For everyone else, the days of buying a $ 600 gaming system are pretty long gone. In this case, if you can find a console, that is our recommendation. Until this global situation with semiconductor shortages, raw material prices, and shipping issues is resolved, we may never go back to $ 600 gaming systems, especially since developers want to put more and more features in their titles.

On the Horizon: Alder Lake and AMD V-Cache

Given that Intel launched Rocket Lake earlier this year, and AMD shares returned with the launch of 5000G APUs, we are still a month away from both companies launching something significant.

On Intel’s side, earlier in the year, Intel teased its new generation Alder Lake platform, which uses 8 high-performance cores and 8 efficient cores. Intel said it would launch later in 2021, but did not say which date. Intel said it works on laptops and desktops, and given its recent presentation to OEM partners, we suspect that the desktop actually comes first. Intel demonstrated a desktop system like Alder Lake at demonstrations at CES, but Intel often uses desktop demonstration units to showcase processors for laptops. There’s also the issue around DDR4 over DDR5, and whether Intel should wait and make Alder Lake a desktop-only DDR5 platform, or we’ll have mish-mash motherboards that support DDR4 and DDR5.

Intel’s Alder Lake Demo system from CES

AMD was teased by the new V-Cache technology at Computex in June. This stacked silicone technique allows AMD to add 64 MB of L3 cache per chip, allowing a total of 192 MB on the equivalent of the Ryzen 9 5950X. AMD has confirmed that it will run V-Cache-enabled processors on Zen 3 silicon, but at the same time said that Zen 4 will be released in 2022. I completely doubt that we will see Zen 3 + VCache in production around the end of 2021, with launch in early 2022 on the current AM4 platform. Then a fully upgraded AM5 platform for Zen 4 late next year.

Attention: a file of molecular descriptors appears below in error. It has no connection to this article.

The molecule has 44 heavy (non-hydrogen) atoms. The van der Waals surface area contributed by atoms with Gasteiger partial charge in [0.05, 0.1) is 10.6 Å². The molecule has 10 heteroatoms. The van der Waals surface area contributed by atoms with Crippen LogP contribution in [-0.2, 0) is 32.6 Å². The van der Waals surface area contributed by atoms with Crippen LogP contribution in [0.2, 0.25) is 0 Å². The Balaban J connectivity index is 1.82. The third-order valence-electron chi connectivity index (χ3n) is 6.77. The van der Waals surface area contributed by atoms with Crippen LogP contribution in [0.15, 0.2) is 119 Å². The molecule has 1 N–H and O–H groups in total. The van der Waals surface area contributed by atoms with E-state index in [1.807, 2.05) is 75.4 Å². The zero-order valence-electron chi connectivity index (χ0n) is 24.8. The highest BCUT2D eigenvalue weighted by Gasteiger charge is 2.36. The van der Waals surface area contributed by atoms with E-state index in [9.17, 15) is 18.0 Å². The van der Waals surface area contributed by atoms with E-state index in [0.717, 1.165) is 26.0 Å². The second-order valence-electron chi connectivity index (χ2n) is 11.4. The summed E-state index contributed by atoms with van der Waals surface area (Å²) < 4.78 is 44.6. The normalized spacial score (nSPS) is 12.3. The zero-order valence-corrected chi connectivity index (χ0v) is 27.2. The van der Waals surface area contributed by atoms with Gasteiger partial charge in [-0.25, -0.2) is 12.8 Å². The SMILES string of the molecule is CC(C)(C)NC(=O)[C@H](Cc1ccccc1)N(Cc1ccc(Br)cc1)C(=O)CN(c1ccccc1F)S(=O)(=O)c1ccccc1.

If we look at time frames:

AMD Ryzen 1000 (Zen): March 2017
AMD Ryzen 2000 (Zen +): October 2018 (+13 months)
AMD Ryzen 3000 (Zen2): July 2019 (+15 months)
AMD Ryzen 5000 (Zen3): November 2020 (+16 months)
AMD Ryzen 5000XT / 6000 (Zen3 + V-Cache): Expected in the first quarter of 2022?
AMD Ryzen 6000/7000 (Zen4): The fourth quarter of 2022 is expected?

These last two entries are subject to speculation – AMD has not yet confirmed any name or brand, and the time frames are our best estimates. On top of all that, we’re waiting for the Zen 3 Threadripper to hit the market, which we thought would happen a few months ago, but we’re still waiting. Although it is not a product for games, it is still desirable for showing and developing games in some market segments.

One newer idea that could call into question AMD’s time frame is the recent leaks of AMD’s V-Cache server processors, which originated as ‘Milan-X’. Today we see a leak about Milan-X, but nothing about Ryzen with V-Cache, which could indicate that AMD is focusing V-Cache technology first on server processors. In this case, the computer version may be delayed. Just something to think about, for those waiting for V-Cache hardware to hit the market.

AnandTech processor coverage

Our great processor reviews over the last 12 months have covered all the launches so far and are worth reading.

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Naveen Kumar